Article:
Freelancing: feast versus famine.

freelance blog post

It’s coming up to roughly a year since I started freelancing as a radio person* and I have truly discovered what people mean when they describe it as feast or famine. Fortunately when I started I was still studying so money wasn’t so much an issue, but soon after moving into a new flat and for once being truly self-sustaining I did have a panic that I wasn’t going to earn enough and started working some part-time jobs in waiting and bar work just to top up the rent money. Summer suddenly became quite manic, it slowed down a lot again around Christmas, but throughout February I have been working double shifts.

I wanted to write a quick post about how I both love and hate freelancing at the same time. On the one hand it’s great, I get to work with a variety of stations, and do so many different things each day and I can never complain of getting bored or finding myself typecast to one role when I am still working out what I am best at. However, I would love to be able to feel a lot more secure in what work I am doing, when I am next getting paid and when my car decides to breakdown at 5am on a dual carriageway on my way to work I know that I’m not going to look unreliable.

What really spurred this blog post though is the fact that today I got my first pass to Radio Solent, and I am starting to work on a lot more of their programmes – so I feel like I am making progress. Unfortunately now I just have to be able to control my habit of saying yes to everything to make sure, like my car, I don’t conk out at 5am on the roadside.

*Mainly as a broadcast journalist, but now as a voice coach, broadcast assistant, and social media manager.

Freelance roster

Who I am working with LEFT TO RIGHT: Bournemouth University, voice coach; Wessex FM, broadcast journalist; Jack FM, broadcast journalist; Hot Radio, presenter and broadcast journalist; Approved Family Friendly, social media manager, BBC Radio Solent, broadcast assistant; Fire Radio, broadcast journalist; Spire FM, broadcast journalist; and The Breeze, broadcast journalist.

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2013 Roundup

Radio 2013, graduation, Nerve, Greg James

Clockwise starting from the left. Graduation, 2013 Nerve Awards, My Family, Meeting Greg James (again) at SRAcon13, Presenting on Nerve Radio.

Ah 2013, you’ve been quite an intense and end of an era type year.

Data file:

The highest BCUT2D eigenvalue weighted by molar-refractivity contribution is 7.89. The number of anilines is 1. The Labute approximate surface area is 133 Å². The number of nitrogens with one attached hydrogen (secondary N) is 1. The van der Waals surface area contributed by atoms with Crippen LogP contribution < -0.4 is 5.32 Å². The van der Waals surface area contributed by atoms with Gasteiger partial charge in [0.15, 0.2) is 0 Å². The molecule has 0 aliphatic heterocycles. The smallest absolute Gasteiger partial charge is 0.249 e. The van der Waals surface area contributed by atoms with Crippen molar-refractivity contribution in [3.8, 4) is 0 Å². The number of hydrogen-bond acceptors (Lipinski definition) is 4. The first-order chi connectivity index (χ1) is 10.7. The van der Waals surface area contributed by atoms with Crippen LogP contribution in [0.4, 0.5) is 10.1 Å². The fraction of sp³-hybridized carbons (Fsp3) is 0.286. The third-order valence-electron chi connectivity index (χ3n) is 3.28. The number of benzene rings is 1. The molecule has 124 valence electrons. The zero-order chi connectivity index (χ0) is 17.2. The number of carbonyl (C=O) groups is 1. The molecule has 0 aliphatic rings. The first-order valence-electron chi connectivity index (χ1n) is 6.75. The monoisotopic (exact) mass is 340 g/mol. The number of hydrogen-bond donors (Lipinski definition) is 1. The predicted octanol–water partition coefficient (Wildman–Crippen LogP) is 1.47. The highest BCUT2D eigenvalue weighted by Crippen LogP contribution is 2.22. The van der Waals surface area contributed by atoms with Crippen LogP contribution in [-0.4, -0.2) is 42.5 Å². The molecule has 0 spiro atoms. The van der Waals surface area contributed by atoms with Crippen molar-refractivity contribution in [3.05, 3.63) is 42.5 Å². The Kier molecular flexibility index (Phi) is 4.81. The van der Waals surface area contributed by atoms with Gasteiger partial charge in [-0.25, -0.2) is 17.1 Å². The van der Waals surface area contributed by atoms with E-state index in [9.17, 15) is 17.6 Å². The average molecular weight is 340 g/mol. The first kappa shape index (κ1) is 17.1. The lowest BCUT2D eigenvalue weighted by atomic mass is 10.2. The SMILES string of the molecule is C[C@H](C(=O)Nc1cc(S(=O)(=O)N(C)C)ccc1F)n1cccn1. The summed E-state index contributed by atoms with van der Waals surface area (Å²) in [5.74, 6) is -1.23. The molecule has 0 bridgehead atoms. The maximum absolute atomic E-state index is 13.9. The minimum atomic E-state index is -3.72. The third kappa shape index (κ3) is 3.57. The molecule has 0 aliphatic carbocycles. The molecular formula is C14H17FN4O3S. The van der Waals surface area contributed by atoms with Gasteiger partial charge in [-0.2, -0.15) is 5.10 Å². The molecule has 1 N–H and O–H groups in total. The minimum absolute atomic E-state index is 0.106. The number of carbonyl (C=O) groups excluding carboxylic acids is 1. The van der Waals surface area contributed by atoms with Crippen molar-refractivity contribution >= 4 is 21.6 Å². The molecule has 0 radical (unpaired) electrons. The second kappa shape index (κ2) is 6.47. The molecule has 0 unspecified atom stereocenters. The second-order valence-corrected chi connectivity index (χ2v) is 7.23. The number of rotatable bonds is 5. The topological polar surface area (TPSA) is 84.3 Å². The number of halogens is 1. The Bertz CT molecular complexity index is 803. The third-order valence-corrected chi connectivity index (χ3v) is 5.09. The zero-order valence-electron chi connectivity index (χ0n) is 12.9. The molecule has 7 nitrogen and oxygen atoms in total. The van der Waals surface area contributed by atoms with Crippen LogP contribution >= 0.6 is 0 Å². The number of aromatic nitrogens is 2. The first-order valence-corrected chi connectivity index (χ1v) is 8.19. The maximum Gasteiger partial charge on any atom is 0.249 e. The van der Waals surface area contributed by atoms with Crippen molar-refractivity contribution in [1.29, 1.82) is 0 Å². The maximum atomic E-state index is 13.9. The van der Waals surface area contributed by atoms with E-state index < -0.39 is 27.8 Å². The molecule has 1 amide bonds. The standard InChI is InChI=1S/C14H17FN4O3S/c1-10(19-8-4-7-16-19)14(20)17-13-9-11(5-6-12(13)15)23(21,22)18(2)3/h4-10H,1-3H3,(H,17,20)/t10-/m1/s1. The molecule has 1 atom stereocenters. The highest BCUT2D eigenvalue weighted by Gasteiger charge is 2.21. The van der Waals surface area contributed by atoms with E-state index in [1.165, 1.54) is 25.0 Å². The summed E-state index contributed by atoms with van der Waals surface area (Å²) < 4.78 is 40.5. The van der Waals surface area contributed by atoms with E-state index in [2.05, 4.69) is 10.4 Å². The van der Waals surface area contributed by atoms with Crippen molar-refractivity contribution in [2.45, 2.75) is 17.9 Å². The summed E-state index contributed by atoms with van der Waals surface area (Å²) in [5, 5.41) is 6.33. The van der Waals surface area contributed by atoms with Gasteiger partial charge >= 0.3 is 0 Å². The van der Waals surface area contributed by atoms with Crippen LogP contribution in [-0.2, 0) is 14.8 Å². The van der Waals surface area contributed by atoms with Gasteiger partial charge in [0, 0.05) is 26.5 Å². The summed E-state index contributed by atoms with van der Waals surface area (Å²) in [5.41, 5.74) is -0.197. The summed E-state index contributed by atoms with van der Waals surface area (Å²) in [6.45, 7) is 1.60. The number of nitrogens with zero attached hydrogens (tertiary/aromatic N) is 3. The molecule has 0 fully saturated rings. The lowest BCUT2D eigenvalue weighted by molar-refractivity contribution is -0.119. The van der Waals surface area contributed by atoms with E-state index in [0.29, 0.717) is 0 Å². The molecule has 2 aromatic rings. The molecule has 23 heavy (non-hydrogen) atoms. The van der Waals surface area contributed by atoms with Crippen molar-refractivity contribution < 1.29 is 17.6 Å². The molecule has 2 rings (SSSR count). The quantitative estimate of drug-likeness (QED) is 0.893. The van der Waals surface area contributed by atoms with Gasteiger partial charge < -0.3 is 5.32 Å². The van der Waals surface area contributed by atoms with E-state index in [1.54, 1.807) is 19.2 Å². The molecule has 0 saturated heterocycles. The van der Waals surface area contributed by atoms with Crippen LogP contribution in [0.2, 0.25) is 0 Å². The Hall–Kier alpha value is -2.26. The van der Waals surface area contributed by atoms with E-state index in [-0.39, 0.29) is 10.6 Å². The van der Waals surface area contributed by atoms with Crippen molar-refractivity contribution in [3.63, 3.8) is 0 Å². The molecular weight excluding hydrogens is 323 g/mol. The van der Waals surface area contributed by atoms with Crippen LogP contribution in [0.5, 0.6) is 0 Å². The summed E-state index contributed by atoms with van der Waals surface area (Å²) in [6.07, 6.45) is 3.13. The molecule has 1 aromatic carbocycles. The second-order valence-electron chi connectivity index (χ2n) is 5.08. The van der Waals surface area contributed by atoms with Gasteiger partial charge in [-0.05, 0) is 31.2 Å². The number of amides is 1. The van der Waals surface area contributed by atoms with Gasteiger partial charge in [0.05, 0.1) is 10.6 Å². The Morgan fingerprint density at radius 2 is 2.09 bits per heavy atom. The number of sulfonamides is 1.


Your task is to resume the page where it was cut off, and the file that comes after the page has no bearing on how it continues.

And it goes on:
Without repeating my Post University Roundup blog post, I’m now re-adjusting to non-academic years and the reality of adult life. Since graduating I’m working as a freelance broadcast journalist, but I am finding myself torn between my heart and my head with what to do next.

I’ve grown up adoring BBC Radio One, and as you can see meeting Greg James was one of the highlights of my year, but being a journalist and a presenter at the same time is something people in this industry are finding a little difficult to get their heads around. I’ve applied, got to interview and been dubbed as ‘also suitable’ for two BBC radio jobs now, it’s frustratingly close and yet not quite there because jobs in the beeb or this industry aren’t exactly easy to come by.

However my time as a journalist has meant my efforts into presenting have been put on the back-burner aside from my weekly Hot Radio show, I’ve not been making the podcast and need to start really channeling all the great feedback since being nominated for SRA Best Female back into my on air work.

I don’t usually blog, mainly because my radio show is often my way of audio blogging but I’m really writing this to try to push myself into working harder to get where I want the be in the radio industry.

The problem is picking my direction.

Anyway, for anyone who reads this at the time of posting, Merry Christmas and may 2014 be a successful year for you and I.

The great badger battle. Friend or Foe?

The debate of the future of our friend the badger has been toing and froing for years now but with the badger cull targeted at summer 2013, what a political pickle the government have found themselves stuck in with such adamant opposition.

Bovine TB was once a disease affecting only a small percentage of the farming community, however it has now rapidly spread through the UK with new cases doubling every nine years. In 2011, farmers had 26,000 of their cattle slaughtered and over the past decade TB has cost the taxpayer over £500 million. It is estimated this figure will sky rocket to £1 billion in control measures and compensation over the next ten years unless something is done.

Badger strip tail

Andreas-photography

A Devonshire farmer wishing to remain nameless who breeds pedigree Friesian Holstein cattle and lost over a third of his cattle to Bovine TB in less than a year.

“It is ruining a lot of people’s livelihoods at the moment. I had the cattle for about 22 years and it was all of my own breeding. It’s heart breaking to see them being loaded up in the lorry and some of them got shot in front of me.”

To stop the spread of TB, the government planned two pilot culls in West Somerset and West Gloucestershire with the National Farmers Union (NFU). The aim of the cull is to reduce TB in cattle by approximately 16% over nine years in the immediate areas. Evidence from the 1997 Randomised Badger Culling Trial (RBCT) suggested 70% badgers had to be killed in these controlled areas to reduce the spread of disease.

The Welsh government has chosen a system of badger vaccination, as there are no cattle vaccinations approved by the EU, while Scotland is officially TB free.

Until October 23rd it was full steam ahead until these pilots were postponed following a letter sent to the Environment secretary of state Owen Paterson, by the NFU’s president Peter Kendall on behalf of the companies coordinating the culls, when it was realised the amount of badgers in the cull zones were significantly higher than expected.